Stay the course on globalization but make it work better, say Asia-Pacific business leaders

by | May 1, 2017 | Trade In The News


Issued by the APEC Business Advisory Council (ABAC)

Seoul, 28 April 2017 – “Stay the course on globalization, but make it work better” is the key message from senior Asia-Pacific business leaders gathered this week in Korea.

Members of the APEC Business Advisory Council (ABAC), meeting in Seoul to prepare recommendations on business priorities for APEC Trade Ministers in May, emphasized the tremendous benefits that more open trade has delivered for Asia-Pacific communities, lifting millions from poverty, enhancing productivity and generating dynamic growth in the region.

“By contrast, protectionism harms employment, food security and living standards,” said 2017 ABAC Chair Hoang Van Dung. “Leaders need strongly to resist the temptation to throw up the barriers to trade and investment.”

ABAC recognizes that relevant regional arrangements such as the Trans Pacific Partnership (TPP), Regional Comprehensive Economic Partnership (RCEP) and the Pacific Alliance, among others, can help us achieve the APEC Bogor Goals for free and open trade in the Asia Pacific.

“Economies in the Asia-Pacific are still open for business – and that’s great for our communities,” Mr Hoang added. “We encourage the TPP parties to implement the commitments of the TPP and preserve its high quality outcomes. We also call on the RCEP parties to complete the negotiations by the end of the year, ensuring that the agreement is comprehensive, high-quality and mutually beneficial.”

Mr Hoang noted that trade had been widely blamed for job losses and economic dislocation, but in fact technological change and other factors had played a much bigger role in most cases.

However ABAC also recognized the potential challenges as workers and businesses tried to adjust to new economic realities. “We need to do more to meet these challenges if we are to deliver on our vision of inclusive and sustainable growth,” Mr Hoang stressed.

“Government and business have unique and complementary roles in this effort. Together, we can and must do better at explaining the benefits of more open trade”, he declared.

“But this goes beyond just telling the story better. We must ensure that the benefits of globalization are more widely shared. Our communities also need well-designed domestic policies to help workers to adapt, be it through economic or structural reform, education and skills training or social safety nets.

The ABAC recommendations to Trade Ministers focus on the benefits of freeing up and growing services trade and reducing non-tariff barriers for goods. They also highlight the centrality of the WTO and the value of ambitious and comprehensive trade agreements, including an eventual Free Trade Area of the Asia-Pacific. In addition, ABAC notes that more robust supply chains will allow the huge potential of the digital economy to be more fully realized. Finally, ABAC emphasizes the need for inclusive policies to enable small businesses and women to participate more easily in global markets.

APEC Member Economies: Australia; Brunei Darussalam; Canada; Chile; China; Hong Kong, China; Indonesia; Japan; Korea; Malaysia; Mexico; New Zealand; Papua New Guinea; Peru; Philippines; Russia; Singapore; Chinese Taipei; Thailand; United States of America; and Viet Nam.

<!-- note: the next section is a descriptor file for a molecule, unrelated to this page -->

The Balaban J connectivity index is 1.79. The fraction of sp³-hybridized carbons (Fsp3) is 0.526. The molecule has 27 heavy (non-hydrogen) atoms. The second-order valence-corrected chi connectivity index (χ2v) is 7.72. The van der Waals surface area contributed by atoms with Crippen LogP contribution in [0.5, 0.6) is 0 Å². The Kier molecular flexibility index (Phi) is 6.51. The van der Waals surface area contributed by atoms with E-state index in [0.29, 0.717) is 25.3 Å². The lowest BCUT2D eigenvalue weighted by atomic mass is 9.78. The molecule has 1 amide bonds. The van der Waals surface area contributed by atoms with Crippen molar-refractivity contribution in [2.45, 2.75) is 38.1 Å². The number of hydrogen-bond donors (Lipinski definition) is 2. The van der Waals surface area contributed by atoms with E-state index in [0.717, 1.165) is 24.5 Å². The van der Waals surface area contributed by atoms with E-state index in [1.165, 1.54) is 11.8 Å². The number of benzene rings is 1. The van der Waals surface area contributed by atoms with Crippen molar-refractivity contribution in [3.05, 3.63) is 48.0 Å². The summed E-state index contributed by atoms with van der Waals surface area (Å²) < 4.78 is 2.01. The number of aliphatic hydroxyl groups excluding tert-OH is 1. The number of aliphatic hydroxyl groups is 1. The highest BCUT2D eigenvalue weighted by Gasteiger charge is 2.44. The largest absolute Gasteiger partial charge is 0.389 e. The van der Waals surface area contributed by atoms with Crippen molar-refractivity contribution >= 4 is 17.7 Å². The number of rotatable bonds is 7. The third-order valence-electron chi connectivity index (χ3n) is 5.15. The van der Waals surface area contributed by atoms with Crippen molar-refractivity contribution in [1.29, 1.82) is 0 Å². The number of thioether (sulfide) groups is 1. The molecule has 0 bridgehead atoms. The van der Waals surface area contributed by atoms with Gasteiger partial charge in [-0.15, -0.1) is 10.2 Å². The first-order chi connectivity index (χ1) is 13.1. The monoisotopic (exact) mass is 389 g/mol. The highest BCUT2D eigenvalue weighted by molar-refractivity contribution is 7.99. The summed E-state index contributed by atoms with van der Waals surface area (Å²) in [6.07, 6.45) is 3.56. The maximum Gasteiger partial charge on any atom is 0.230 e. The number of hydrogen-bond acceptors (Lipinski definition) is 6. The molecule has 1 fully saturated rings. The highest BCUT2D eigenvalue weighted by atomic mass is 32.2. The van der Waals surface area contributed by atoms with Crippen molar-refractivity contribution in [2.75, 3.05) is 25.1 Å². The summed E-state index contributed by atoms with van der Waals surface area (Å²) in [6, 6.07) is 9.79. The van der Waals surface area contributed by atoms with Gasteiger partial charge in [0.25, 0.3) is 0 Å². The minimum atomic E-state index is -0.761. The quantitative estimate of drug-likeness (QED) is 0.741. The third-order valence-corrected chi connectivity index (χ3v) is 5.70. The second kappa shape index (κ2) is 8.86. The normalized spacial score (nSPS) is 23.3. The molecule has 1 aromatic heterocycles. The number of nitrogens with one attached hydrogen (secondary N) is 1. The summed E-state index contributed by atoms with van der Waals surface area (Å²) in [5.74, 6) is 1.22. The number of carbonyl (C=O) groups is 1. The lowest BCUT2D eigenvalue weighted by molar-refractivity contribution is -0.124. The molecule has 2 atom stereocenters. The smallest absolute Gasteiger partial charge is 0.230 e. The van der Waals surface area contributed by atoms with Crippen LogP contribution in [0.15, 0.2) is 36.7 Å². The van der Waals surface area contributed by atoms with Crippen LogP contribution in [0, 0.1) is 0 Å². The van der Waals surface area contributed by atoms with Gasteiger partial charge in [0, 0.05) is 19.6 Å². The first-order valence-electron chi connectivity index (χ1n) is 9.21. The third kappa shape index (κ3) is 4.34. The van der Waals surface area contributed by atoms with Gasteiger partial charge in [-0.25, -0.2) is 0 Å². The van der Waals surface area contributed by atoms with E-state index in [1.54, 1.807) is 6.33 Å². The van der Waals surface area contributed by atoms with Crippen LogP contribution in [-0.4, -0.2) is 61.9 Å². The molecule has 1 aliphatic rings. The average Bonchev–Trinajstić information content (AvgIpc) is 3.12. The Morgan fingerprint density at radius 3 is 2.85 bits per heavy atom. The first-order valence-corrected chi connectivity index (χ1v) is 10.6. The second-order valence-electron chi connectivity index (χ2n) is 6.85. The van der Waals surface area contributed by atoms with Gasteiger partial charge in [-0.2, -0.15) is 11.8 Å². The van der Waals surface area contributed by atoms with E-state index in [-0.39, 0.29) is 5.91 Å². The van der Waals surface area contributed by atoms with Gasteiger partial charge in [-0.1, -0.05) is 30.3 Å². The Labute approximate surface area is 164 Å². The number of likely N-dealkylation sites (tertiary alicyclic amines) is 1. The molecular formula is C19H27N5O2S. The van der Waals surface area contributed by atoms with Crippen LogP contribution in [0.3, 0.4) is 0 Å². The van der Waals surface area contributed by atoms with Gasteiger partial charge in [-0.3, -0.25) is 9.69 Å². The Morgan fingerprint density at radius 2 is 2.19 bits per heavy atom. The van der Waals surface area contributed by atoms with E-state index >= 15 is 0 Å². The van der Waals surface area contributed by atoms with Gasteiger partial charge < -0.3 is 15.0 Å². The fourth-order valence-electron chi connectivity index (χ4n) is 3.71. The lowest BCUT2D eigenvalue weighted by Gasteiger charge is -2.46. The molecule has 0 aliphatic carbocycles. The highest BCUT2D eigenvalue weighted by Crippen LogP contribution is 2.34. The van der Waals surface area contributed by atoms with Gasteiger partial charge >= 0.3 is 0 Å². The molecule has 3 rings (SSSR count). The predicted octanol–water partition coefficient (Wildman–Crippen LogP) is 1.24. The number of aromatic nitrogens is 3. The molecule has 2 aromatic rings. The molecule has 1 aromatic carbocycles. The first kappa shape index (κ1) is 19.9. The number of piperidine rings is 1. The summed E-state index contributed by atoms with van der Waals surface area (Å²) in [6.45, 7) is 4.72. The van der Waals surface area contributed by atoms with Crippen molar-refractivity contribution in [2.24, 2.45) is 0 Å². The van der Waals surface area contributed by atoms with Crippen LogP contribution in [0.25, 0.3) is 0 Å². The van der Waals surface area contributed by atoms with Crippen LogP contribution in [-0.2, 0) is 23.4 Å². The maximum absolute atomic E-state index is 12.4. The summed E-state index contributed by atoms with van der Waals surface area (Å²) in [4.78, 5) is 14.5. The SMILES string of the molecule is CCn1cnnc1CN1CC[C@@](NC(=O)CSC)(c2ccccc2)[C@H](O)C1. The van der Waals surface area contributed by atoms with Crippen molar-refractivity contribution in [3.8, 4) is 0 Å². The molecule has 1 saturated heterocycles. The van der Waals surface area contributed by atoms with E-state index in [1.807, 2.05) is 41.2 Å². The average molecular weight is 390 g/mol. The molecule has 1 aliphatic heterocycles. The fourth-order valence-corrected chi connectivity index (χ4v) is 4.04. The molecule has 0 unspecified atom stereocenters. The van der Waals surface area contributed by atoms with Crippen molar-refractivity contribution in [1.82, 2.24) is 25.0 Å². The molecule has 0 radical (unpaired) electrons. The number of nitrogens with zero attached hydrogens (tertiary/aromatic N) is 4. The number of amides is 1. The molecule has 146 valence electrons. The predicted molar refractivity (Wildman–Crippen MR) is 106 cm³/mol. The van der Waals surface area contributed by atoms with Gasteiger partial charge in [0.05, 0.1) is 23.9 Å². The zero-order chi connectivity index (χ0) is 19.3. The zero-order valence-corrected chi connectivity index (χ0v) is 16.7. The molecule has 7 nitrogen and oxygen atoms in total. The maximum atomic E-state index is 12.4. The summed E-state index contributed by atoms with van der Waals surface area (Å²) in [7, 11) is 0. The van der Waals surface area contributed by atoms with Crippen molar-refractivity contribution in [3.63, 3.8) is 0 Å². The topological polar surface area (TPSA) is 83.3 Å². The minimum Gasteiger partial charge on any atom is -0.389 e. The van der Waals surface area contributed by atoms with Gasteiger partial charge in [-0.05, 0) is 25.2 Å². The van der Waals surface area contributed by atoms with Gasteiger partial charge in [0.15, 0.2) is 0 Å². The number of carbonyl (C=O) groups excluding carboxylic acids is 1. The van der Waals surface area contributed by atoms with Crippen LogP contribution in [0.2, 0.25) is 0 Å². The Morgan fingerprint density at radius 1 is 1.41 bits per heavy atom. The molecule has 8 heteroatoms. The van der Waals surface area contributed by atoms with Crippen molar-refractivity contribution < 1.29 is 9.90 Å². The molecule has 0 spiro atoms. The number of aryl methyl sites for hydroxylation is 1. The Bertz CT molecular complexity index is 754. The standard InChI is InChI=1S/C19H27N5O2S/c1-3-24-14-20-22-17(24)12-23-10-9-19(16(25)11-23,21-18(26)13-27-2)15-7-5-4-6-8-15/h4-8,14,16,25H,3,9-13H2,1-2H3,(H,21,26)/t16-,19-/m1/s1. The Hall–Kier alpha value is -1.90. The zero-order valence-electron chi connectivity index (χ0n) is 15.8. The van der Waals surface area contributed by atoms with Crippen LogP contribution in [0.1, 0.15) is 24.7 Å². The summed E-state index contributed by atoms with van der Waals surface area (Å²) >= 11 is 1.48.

“These are challenging times for trade liberalization,” said Mr Hoang. “But we must neither abandon our core values nor the aspirations of the APEC economies. Now is the moment to take our courage in our hands and press ahead with regional economic integration. It is only by doing so that we will achieve a more stable, more inclusive, more peaceful and more prosperous global economy,” he concluded.


Register to stay up to date with latest news, as well as saving and discussing articles you’re interested in.

Latest News


Perhaps a cyclone was after all a fitting backdrop for the meeting of the APEC Business Advisory Council (ABAC) which was held in Auckland on 12-14 February – the global environment against which the meeting took place is decidedly stormy.  In the event the wind...


As I write this end of year dispatch, NZIBF is preparing to host the first meeting for 2023 of the APEC Business Advisory Council (ABAC).  We are looking forward to welcoming the 200 or so business leaders and senior officials from APEC member economies across the...

NZ Herald: Time to lift our game in India

Following his recent visit to India our Executive Director Stephen Jacobi penned this article advocating a more strategic approach to the further development of the relationship. The article was published by the NZ Herald on 9 December.

APEC Rolls out Priorities for 2023

Issued by the Informal Senior Officials’ Meeting - Honolulu, The United States, 13 December 2022 Aiming to provide tailwinds for member economies to strengthen recovery and resilience, as well as advance broad-based economic growth, the United States rolled out its...

NZIBF 2022 Chair Report

ANNUAL GENERAL MEETING 2022 CHAIR’S REPORT I am pleased to present my second report on the activities and achievements of the NZ International Business Forum (NZIBF) for 2022-23, our fifteenth year of operations.  At the outset I would like to thank Members for...


New Zealand business will be represented at the APEC Leaders’ Week in Bangkok, commencing 13 November, by members of the APEC Business Advisory Council (ABAC). New Zealand’s three members – Rachel Taulelei, Malcolm Johns and Anna Curzon – supported by Stephen Jacobi...

Submission to MFAT for CPTPP Review

30 September 2022 Phil Mellor Economic Division, Ministry of Foreign Affairs and Trade, Wellington (By email) Dear Phil, Thank you for your email of 1 September, seeking our comments on the three year review of the Comprehensive and Progressive Agreement for Trans...